How to Become a Lawyer: College to the Job Market (Part II)
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Law School Application Process
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Selecting a law school is very similar to the process of selecting the college you attended. Law schools will look at your entire application in determining whether or not they send you a letter of acceptance. However, the two most important criteria for being admitted to law school are your (1) LSAT score and (2) undergraduate GPA (some schools also have basic minority and/or out-of-state benchmarks they want to achieve). Most aspiring lawyers will apply to multiple law schools. The best way to do this is to break the list of law schools that you want to attend into three categories.

Category 1 should be your "dream list" of law schools. These are your absolute top choices, but there may be a good chance that you won’t get accepted to any of them. If you are completely set on going to one of the law schools on your "dream list" and you know your GPA and LSAT scores don’t make you competitive with what the school is looking for, then consider the possibility of taking the LSAT again. This may be an especially good option if you are only a few points away on your LSAT score from making yourself "competitive" for your "dream list" of law schools.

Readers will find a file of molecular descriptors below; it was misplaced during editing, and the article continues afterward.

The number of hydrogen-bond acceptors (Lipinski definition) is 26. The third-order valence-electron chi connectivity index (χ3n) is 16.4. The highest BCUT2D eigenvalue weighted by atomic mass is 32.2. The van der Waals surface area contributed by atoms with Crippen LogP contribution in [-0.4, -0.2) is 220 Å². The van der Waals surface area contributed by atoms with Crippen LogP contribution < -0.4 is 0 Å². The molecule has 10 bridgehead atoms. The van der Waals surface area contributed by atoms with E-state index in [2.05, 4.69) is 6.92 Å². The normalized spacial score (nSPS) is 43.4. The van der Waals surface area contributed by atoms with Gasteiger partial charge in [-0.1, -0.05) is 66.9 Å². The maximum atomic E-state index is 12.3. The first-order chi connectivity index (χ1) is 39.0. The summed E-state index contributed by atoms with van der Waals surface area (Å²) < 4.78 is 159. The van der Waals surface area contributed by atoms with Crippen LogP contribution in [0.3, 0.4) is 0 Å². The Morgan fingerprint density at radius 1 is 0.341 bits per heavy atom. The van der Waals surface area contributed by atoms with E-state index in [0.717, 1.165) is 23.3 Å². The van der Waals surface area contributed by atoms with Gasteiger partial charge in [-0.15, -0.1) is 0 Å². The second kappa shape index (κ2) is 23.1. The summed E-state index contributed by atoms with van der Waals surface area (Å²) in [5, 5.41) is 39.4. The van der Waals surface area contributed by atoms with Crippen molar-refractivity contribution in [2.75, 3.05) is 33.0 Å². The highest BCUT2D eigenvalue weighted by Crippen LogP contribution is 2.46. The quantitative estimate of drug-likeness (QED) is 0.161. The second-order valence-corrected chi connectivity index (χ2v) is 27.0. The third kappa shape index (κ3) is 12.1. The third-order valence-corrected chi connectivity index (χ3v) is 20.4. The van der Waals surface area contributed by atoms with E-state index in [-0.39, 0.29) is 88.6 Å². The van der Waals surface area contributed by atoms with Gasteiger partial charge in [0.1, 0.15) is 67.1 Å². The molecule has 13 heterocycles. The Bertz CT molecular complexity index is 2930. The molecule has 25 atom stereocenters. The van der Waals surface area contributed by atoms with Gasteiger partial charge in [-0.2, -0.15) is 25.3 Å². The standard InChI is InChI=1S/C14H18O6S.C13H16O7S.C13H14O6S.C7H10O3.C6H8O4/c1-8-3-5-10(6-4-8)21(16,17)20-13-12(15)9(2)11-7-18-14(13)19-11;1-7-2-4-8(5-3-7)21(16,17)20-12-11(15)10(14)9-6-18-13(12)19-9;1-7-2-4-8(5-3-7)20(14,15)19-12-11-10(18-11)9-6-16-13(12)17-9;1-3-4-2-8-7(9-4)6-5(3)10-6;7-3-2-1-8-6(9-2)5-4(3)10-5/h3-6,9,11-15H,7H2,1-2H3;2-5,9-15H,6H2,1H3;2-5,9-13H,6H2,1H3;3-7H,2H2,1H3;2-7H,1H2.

Category 2 should include the law schools where you would be "competitive" in the application process. By "competitive," we mean that your GPA and LSAT scores fall somewhere near the average for what students the law school has accepted in the past. For example, if The Ohio State Moritz College of Law has an average entering class GPA of 3.6 and LSAT score of 158, then your scores should be right around there. If your LSAT score is a little lower, then your GPA should be a little higher, and vice-versa. On the other hand, if your LSAT and GPA scores are both below the average then you may not be truly competitive for that school. But you can always apply in the hopes that your other credentials carry you through into acceptance.

Category 3 should include the law schools where you are nearly certain to be accepted. In other words, your LSAT and GPA scores should be above average relative to that school. If you have above-average scores, then you have a good chance of being accepted and maybe even receiving a scholarship. However, be aware that some law schools require you to maintain a certain GPA throughout law school to maintain your scholarship. The first year of law school is often said to be the most difficult and a high GPA in law school (such as 3.5) is usually much tougher to achieve than a high GPA in college.

Finally, if you don’t find yourself "competitive" with any law schools, do not despair. You can always still submit your application, and you only need one law school to accept you. Some law schools (especially lower-tiered law schools) place emphasis on different categories other than LSAT and GPA scores.

Next, we’ll explore what law school is all about.